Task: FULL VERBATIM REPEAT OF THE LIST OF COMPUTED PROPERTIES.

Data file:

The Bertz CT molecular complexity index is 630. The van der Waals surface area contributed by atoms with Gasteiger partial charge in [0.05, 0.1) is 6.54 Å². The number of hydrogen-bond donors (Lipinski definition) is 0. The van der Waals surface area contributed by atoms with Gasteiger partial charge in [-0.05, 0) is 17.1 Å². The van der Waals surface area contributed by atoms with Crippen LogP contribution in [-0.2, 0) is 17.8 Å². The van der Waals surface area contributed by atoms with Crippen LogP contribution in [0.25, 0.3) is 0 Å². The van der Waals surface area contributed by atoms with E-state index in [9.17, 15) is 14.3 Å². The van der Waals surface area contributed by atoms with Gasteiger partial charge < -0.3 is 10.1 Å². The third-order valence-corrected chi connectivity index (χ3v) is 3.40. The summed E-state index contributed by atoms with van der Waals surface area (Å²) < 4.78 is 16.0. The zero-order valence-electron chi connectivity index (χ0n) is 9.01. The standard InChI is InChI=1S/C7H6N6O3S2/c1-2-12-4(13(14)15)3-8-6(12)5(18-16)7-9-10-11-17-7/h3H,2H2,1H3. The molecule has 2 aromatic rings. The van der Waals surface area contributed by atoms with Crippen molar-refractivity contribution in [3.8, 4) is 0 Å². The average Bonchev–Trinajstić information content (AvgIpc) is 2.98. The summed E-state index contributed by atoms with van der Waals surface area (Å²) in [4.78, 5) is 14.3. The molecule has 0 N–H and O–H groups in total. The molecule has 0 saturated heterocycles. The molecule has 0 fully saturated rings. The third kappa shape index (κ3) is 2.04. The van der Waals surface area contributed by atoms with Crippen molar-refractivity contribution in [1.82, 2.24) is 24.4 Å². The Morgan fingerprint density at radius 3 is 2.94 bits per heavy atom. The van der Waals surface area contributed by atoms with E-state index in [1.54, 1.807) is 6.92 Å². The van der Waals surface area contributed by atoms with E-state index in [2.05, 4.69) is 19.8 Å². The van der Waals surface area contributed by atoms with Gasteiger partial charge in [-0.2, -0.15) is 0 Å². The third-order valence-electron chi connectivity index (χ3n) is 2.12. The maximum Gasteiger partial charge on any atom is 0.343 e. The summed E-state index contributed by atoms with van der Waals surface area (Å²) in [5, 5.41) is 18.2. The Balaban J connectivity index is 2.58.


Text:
The Bertz CT molecular complexity index is 630. The van der Waals surface area contributed by atoms with Gasteiger partial charge in [0.05, 0.1) is 6.54 Å². The number of hydrogen-bond donors (Lipinski definition) is 0. The van der Waals surface area contributed by atoms with Gasteiger partial charge in [-0.05, 0) is 17.1 Å². The van der Waals surface area contributed by atoms with Crippen LogP contribution in [-0.2, 0) is 17.8 Å². The van der Waals surface area contributed by atoms with Crippen LogP contribution in [0.25, 0.3) is 0 Å². The van der Waals surface area contributed by atoms with E-state index in [9.17, 15) is 14.3 Å². The van der Waals surface area contributed by atoms with Gasteiger partial charge < -0.3 is 10.1 Å². The third-order valence-corrected chi connectivity index (χ3v) is 3.40. The summed E-state index contributed by atoms with van der Waals surface area (Å²) < 4.78 is 16.0. The zero-order valence-electron chi connectivity index (χ0n) is 9.01. The standard InChI is InChI=1S/C7H6N6O3S2/c1-2-12-4(13(14)15)3-8-6(12)5(18-16)7-9-10-11-17-7/h3H,2H2,1H3. The molecule has 2 aromatic rings. The van der Waals surface area contributed by atoms with Crippen molar-refractivity contribution in [3.8, 4) is 0 Å². The average Bonchev–Trinajstić information content (AvgIpc) is 2.98. The summed E-state index contributed by atoms with van der Waals surface area (Å²) in [4.78, 5) is 14.3. The molecule has 0 N–H and O–H groups in total. The molecule has 0 saturated heterocycles. The molecule has 0 fully saturated rings. The third kappa shape index (κ3) is 2.04. The van der Waals surface area contributed by atoms with Crippen molar-refractivity contribution in [1.82, 2.24) is 24.4 Å². The Morgan fingerprint density at radius 3 is 2.94 bits per heavy atom. The van der Waals surface area contributed by atoms with E-state index in [1.54, 1.807) is 6.92 Å². The van der Waals surface area contributed by atoms with E-state index in [2.05, 4.69) is 19.8 Å². The van der Waals surface area contributed by atoms with Gasteiger partial charge in [-0.2, -0.15) is 0 Å². The third-order valence-electron chi connectivity index (χ3n) is 2.12. The maximum Gasteiger partial charge on any atom is 0.343 e. The summed E-state index contributed by atoms with van der Waals surface area (Å²) in [5, 5.41) is 18.2. The Balaban J connectivity index is 2.58.